Origins and Revolutions: Human Identity in Earliest Prehistory

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Overview

In this innovative study Clive Gamble presents and questions two of the most famous descriptions of change in prehistory. The first is the 'human revolution', when evidence for art, music, religion and language first appears. The second is the economic and social revolution of the Neolithic period. Gamble identifies the historical agendas behind 'origins research' and presents a bold new alternative to these established frameworks, relating the study of change to the material basis of human identity. He examines, through artefact proxies, how changing identities can be understood using embodied material metaphors and in two major case-studies charts the prehistory of innovations, asking, did agriculture really change the social world? This is an important and challenging book that will be essential reading for every student and scholar of prehistory.
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Editorial Reviews

From the Publisher
"Origins and Revolutions is an effervescent read that skillfully challenges many of the sacred cows of archaeology. It is rich and deep in the philosophical acumen and attention to social theory for which Gamble is known. He also writes with an admirable sense of humour and irony; he knows how to join humanistic flair with empirical rigour at the dig."
-Robert N. Proctor, Stanford University, Nature

"[Gamble] offers archaeologists of all theoretical persuasions a new way to examine the past, one that is sure to intrigue us for some time to come."
-Pamela R. Willoughby, University of Alberta, Canadian Journal of Archaeology

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Product Details

  • ISBN-13: 9780521860024
  • Publisher: Cambridge University Press
  • Publication date: 3/28/2007
  • Pages: 362
  • Product dimensions: 6.26 (w) x 9.33 (h) x 0.91 (d)

Read an Excerpt


Cambridge University Press
978-0-521-86002-4 - Origins and Revolutions: Human Identity in Earliest Prehistory - by Clive Gamble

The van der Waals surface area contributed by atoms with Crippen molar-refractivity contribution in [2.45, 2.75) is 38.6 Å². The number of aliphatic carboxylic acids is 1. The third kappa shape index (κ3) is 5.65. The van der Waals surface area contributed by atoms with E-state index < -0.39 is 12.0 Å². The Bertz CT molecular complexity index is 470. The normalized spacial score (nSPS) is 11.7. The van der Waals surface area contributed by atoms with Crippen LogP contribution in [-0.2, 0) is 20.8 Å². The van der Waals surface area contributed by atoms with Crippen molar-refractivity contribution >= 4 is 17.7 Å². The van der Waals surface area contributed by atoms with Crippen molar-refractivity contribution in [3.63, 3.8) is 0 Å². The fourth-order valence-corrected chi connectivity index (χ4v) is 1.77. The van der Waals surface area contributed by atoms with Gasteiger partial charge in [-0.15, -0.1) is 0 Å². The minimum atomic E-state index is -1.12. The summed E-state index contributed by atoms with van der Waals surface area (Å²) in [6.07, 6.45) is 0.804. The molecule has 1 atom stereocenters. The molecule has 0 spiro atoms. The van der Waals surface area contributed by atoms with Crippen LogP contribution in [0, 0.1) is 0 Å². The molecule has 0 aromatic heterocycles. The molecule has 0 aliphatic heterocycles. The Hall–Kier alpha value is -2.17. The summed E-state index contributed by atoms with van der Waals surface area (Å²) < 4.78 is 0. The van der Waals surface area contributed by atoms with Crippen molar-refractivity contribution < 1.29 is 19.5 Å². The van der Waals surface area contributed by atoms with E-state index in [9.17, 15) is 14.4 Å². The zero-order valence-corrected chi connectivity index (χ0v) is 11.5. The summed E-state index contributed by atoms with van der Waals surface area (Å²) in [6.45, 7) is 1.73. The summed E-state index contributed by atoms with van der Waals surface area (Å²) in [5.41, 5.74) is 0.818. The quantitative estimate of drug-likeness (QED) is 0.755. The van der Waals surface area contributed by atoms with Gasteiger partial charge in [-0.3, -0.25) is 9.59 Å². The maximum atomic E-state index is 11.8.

Excerpt

PART I

Steps to the present





PROLOGUE

The longest of long revolutions

     You don’t need a Weatherman
     to know which way the wind blows

             Bob Dylan Subterranean homesick blues 1965

To begin with …

One revolution invariably led to another. Fire drew some of our earliest ancestors into the circle. Stone tools made them hunters and these handy artefacts later became symbols, embellished by language and art. A life on the move was eventually exchanged for a settled existence that promoted agriculture, and the first civilisations followed. Then came the ancient Empires with their bookkeeping, literacy and the institutions of state power. The momentum they established led to industrialisation whose global ramifications define the contemporary world.

There, as I see it in an extreme digested read, lies the familiar contribution of three million years of prehistory to the larger human story. The investigation of the past is based around the origins of great advances such as technology, language, farming and writing; the where, when and why of becoming human. Theorigin points for these questions are investigated across the globe and are presented by archaeologists as step changes. Origins and revolutions are sought after as both the source of evidence and the causal device that, in the long corridors of prehistoric time, transformed hominids into humans.